The Alpha invitations have gone out by post and email, to several dozen contacts and people on the edges of St Paul's. On Sunday, I'll be asking the congregation to take at least one flyer each and think about who they could invite.

Classically, congregations are encouraged to think first about their family and close friends as those most likely to be invited to an evangelism course. But I'm wondering if it might be better to ask people to think of an acquaintance who could be invited instead.

I've been reading Malcolm Gladwell's Tipping Point this week. Gladwell talks about the strength of weak ties in the propagation of ideas, fashions and news. He takes the work of sociologist Mark Granovetter who found that personal connections are powerful factors in issues such as getting a job. The surprising thing that Granovetter found is that acquaintances are actually more fruitful than close friends in this respect. Gladwell adopts this idea; that while word-of-mouth is a significant force it's these weak ties that are instrumental. Hence "the strength of weak ties".

I wondered if this might be true for evangelism. Certainly most people find faith through the encouragement of other people who are known to them. Evangelism is a relational matter. But, perhaps contrary to what we might usually think, could it be through our acquaintances, rather than through our close friends and family, that these introductions happen. There's plenty of evidence in the bible for the spread of the gospel through the strong ties of family and close friendships. But there's also evidence of people receiving encouragement through weaker ties too.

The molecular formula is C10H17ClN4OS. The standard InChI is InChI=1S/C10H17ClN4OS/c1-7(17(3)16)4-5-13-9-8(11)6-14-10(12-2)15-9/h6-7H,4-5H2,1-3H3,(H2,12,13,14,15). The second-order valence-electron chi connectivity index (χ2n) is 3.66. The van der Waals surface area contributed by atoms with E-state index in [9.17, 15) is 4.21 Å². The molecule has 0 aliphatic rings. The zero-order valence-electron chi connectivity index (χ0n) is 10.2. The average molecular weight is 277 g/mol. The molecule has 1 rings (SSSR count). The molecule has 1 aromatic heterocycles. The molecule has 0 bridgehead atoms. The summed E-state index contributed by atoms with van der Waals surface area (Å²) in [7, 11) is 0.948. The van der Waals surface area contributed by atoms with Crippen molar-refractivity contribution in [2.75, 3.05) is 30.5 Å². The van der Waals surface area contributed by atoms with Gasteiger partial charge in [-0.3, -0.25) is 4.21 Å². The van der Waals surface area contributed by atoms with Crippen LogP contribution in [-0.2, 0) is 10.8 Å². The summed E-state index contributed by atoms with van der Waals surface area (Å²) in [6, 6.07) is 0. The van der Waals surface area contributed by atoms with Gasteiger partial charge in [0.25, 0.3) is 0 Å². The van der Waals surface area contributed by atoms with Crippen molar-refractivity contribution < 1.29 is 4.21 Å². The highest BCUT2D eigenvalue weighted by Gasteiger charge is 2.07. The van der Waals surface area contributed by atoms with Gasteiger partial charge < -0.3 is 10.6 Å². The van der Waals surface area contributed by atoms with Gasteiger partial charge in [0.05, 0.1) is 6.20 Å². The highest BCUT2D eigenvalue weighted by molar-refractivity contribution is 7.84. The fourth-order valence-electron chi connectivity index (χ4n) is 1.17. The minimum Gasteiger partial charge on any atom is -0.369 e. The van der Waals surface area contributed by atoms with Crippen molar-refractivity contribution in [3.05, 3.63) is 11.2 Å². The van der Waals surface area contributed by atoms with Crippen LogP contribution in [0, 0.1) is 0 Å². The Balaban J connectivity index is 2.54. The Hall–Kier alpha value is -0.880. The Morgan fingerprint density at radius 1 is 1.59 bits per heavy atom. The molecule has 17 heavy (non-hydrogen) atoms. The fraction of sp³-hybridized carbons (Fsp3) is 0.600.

When I think about the list of people who I have sent the invitations to, they are people who are known to me through funerals, weddings, baptisms, community use of our buildings etc. I know them well enough to remember their names and some relevant information about them, but I'm hardly their friends.

So this Sunday, I shall be asking the congregation to think in the same terms. Perhaps there are people in their street, office or in the pubs where they drink, that they might invite. I'll report back through the blog how we get on.

Thursday, 6 December 2007

Dates confirmed for the new Alpha Course at St Paul's

We have a leaders' planning meeting next week but we have already confirmed that the Alpha Course will be on Tuesdays, beginning on 15 January 2008.